|Diagnosis||Distal 10q 25.3, de novo|
|Parents||Daryl and Leslie Anderson|
|City||Corvallis, OR, USA|
Anyway, the doctor said that there was just a chance, but that he wanted to have a test run just to be sure. He said that he would have results in about 3 days, as he didn't want us to worry. So we worried. I thought immediately about reasons to be thankful that it wasn't worse. But in the end, I lost 10 pounds in that first week. I remember hearing a nurse around the corner in the nursery say in a sweet tone, "What a funny looking baby.", and a second nurse who knew I was there, say "Shh!". We told our parents. Reactions were varied. As the days went by, nurses and others all were certain that there was nothing wrong with the baby; he looked too normal. We tried to hang on to that, but then there was that doctor having those tests run.
After two long weeks the tests came back stating that Jess was not classic Trisomy Downs, but that he did indeed have extra chromosomal material attached to chromosome 4. It still could be Downs. The news was devastating. It was the bottom. We began to start telling friends. The words would barely come out.
At about two months the report was that he did not have Downs (Trisomy 21), but that the material was of an unknown origin. The medical science center said that they really couldn't determine the chromosome number with their current tests (in 1993). For me, this turned out to be a major blessing. In fact, I was very happy not to know. This left open a whole range of outcomes to be hoped for.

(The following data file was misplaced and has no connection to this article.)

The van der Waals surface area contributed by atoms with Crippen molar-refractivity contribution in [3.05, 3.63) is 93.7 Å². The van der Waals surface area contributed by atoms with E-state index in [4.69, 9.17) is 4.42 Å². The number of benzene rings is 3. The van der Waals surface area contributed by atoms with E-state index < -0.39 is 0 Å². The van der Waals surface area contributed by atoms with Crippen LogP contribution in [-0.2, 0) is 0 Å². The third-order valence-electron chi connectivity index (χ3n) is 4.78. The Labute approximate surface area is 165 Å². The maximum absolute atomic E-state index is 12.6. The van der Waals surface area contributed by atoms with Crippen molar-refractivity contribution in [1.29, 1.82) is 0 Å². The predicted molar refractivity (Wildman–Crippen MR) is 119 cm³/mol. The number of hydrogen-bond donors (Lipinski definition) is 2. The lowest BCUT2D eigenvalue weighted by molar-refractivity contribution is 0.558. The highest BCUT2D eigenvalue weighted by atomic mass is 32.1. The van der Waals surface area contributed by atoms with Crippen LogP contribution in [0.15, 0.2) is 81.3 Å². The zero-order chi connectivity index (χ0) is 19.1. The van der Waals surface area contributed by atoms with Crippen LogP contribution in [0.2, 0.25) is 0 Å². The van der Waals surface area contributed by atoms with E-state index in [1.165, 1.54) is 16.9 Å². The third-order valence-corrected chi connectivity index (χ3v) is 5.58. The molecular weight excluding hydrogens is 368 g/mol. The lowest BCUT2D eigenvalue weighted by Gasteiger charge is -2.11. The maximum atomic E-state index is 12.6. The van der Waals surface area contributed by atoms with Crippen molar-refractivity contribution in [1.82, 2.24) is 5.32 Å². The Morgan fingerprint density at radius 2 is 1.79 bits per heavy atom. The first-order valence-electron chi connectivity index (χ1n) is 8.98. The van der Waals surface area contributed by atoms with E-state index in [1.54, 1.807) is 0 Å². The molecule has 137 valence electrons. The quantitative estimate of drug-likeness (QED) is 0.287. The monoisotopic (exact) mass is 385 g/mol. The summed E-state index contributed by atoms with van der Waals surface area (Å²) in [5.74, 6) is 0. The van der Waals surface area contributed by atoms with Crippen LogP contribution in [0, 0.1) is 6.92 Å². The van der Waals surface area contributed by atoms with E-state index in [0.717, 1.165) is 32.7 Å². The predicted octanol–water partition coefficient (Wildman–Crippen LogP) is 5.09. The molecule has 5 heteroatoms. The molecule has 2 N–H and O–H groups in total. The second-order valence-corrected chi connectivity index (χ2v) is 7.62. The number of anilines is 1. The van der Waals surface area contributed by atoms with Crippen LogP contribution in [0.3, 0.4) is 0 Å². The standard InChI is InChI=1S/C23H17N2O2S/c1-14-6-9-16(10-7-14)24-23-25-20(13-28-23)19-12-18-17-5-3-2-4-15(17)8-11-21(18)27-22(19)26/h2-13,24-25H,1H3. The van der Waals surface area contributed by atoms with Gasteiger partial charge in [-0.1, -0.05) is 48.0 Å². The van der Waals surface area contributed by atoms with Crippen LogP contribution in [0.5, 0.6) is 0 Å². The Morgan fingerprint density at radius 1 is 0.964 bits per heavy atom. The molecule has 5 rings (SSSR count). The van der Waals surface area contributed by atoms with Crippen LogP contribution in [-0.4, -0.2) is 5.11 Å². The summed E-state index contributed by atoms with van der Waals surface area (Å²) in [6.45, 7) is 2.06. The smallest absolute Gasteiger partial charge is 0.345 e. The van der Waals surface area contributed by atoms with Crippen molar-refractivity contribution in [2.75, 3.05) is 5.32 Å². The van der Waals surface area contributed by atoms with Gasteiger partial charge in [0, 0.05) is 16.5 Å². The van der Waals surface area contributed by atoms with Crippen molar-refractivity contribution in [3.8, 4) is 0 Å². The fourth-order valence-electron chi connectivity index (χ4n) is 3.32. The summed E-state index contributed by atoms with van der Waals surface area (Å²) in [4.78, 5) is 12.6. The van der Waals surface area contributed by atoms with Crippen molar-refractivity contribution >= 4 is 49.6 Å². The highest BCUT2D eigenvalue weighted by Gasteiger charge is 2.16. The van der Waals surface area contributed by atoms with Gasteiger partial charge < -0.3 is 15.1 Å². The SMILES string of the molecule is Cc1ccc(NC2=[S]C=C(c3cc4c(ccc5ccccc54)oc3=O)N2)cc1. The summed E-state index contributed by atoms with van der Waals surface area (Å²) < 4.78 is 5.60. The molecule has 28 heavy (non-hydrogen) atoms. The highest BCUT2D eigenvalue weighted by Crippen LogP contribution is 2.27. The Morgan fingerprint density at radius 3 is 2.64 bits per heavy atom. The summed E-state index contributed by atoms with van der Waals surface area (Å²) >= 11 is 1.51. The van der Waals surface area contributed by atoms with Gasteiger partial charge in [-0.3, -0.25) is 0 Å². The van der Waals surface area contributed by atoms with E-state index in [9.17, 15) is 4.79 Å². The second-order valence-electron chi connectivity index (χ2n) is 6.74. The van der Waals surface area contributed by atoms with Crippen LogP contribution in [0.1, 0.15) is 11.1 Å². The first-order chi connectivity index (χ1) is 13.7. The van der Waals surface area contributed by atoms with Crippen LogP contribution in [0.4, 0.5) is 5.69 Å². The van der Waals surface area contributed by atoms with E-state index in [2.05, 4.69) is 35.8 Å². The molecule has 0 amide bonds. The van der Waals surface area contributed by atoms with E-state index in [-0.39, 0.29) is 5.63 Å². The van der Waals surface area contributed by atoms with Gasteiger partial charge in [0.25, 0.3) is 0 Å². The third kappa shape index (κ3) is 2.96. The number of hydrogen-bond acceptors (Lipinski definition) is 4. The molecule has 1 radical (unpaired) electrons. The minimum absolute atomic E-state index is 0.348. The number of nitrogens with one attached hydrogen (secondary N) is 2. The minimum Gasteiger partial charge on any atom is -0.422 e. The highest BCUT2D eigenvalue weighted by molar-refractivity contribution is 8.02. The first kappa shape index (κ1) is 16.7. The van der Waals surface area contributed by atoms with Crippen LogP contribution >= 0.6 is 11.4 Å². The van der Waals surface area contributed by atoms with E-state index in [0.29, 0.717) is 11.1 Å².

Time went on. A lot of time. When Jess turned 4, in 1997, we learned that they could now isolate all chromosomes. So we decided to have his genetics tested again with the new techniques. This time the answer came back Distal Trisomy 10q 25.3-qter. For me, this was a none event. It didn't mean anything. It didn't change anything. Jess was Jess. A child with special needs and not a funny sounding syndrome. Leslie hoped to be able to find information that would help in his education through corresponding with others. And we checked the web. As most of you know, there is almost nothing out there on 10q.
He is just 30 lbs, and has gained no weight in a year. He is quite short at 38 inches. He has small ears and ear canals which made hearing difficult until recently, especially when he had colds. He has some allergies (rash). Cow's milk seems to be a problem, so he drinks goat's milk. He has been very susceptible to croup. He also has asthma and so we have a nebulizer. Jess is potty trained as far as pee-ing goes. However, he rarely poops on the pot, and saves it for his diaper which he wears at night. Occasionally, he has a day time accident. He is very strong. Almost from birth he was nothing but bone and muscle. He could hang by hands from a clothes line at 6 months for quite a few seconds. At about 24 months (I think), we noticed that one, or the other, eye would wander when he was tired. So, at about 3 yrs, he was diagnosed with Asymmetric Strabismus (sp?), and was operated on. This fixed the problem. At the same time, tubes were put in his ears, which lasted about 6 months before they fell out.